Chopin Saved My Life
This hour-long documentary, directed by BAFTA and Emmy award-winning director James Kent, meets Japanese teenager Momoka and Scottish music student Paul Murray to explore how Chopin’s extraordinary Ballade Number 1 transforms the lives of ordinary people and illustrates how classical music still penetrates contemporary life in unexpected and powerful ways.
It introduces Momoka, a 15-year-old pianist from Sendai, Japan, whose community was decimated by the 2011 tsunami and earthquakes. For Momoka, the Ballade embodies the anguish and rebellion she feels but doesn’t allow to surface.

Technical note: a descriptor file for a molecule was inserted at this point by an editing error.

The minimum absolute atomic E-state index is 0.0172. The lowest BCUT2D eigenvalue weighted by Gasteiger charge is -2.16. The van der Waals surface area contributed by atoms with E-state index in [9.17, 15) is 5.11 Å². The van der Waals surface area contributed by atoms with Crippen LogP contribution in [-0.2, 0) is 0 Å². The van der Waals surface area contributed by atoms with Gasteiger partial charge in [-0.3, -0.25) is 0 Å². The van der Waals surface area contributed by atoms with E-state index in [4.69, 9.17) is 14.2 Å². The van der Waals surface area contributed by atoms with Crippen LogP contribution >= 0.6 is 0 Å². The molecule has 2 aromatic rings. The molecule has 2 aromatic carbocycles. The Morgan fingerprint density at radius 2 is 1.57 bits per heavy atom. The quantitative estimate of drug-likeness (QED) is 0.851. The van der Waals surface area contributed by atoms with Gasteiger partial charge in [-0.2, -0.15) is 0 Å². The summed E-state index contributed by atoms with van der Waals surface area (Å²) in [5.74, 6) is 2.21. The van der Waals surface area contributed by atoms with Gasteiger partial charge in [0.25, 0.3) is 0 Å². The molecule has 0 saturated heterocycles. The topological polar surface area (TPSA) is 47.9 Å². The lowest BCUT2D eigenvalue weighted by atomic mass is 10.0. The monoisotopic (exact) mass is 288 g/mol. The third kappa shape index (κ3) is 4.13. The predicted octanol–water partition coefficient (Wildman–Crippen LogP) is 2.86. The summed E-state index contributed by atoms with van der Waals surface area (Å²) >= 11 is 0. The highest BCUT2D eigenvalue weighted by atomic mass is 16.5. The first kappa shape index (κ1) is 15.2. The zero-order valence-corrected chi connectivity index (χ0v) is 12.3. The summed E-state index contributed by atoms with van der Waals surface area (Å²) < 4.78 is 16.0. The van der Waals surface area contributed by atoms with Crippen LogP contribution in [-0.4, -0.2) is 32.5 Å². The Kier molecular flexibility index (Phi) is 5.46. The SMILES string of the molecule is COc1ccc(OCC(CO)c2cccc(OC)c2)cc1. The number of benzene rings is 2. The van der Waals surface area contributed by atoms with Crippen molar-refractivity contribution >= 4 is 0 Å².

For 22-year-old Paul from Glasgow, the piece is life-changing. Paul grew up in Bellshill, a poor, working class suburb of Glasgow. He first played piano at 15, and it opened up a whole new world for him. During his first term at uni Paul was diagnosed with a brain tumour and then MS, which both eventually caused him to lose the ability to walk and to play with his right hand. Waiting in his hospital bed in between operations over three months, he played the Ballade again and again on the iPod his dad Stephen had given him. It was that single piece’s emotional pull that Paul credits with the return of his memory.
Prod co: Oxford Film and Television
Past TX Information
Before this programme, pianist James Rhodes discusses memory techniques and the enduring appeal of classical music with Benedict Cumberbatch. Afterwards, Rhodes and Derren Brown talk about performance nerves and learning to play the piano.